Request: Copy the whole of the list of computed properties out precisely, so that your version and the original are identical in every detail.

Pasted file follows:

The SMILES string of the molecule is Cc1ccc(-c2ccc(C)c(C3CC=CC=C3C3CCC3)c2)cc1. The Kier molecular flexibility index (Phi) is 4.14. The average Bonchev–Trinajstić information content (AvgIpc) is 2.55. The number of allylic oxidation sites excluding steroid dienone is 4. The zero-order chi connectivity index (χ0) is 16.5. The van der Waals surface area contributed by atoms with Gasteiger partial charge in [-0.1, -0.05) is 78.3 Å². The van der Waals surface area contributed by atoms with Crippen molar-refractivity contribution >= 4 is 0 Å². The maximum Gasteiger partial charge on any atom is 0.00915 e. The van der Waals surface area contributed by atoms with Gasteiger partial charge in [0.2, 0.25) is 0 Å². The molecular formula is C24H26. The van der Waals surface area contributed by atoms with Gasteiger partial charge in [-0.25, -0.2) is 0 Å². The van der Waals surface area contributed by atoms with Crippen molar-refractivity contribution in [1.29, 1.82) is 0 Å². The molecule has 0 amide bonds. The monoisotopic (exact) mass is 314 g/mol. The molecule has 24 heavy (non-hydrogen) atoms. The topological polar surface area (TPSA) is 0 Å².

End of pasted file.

The SMILES string of the molecule is Cc1ccc(-c2ccc(C)c(C3CC=CC=C3C3CCC3)c2)cc1. The Kier molecular flexibility index (Phi) is 4.14. The average Bonchev–Trinajstić information content (AvgIpc) is 2.55. The number of allylic oxidation sites excluding steroid dienone is 4. The zero-order chi connectivity index (χ0) is 16.5. The van der Waals surface area contributed by atoms with Gasteiger partial charge in [-0.1, -0.05) is 78.3 Å². The van der Waals surface area contributed by atoms with Crippen molar-refractivity contribution >= 4 is 0 Å². The maximum Gasteiger partial charge on any atom is 0.00915 e. The van der Waals surface area contributed by atoms with Gasteiger partial charge in [0.2, 0.25) is 0 Å². The molecular formula is C24H26. The van der Waals surface area contributed by atoms with Gasteiger partial charge in [-0.25, -0.2) is 0 Å². The van der Waals surface area contributed by atoms with Crippen molar-refractivity contribution in [1.29, 1.82) is 0 Å². The molecule has 0 amide bonds. The monoisotopic (exact) mass is 314 g/mol. The molecule has 24 heavy (non-hydrogen) atoms. The topological polar surface area (TPSA) is 0 Å².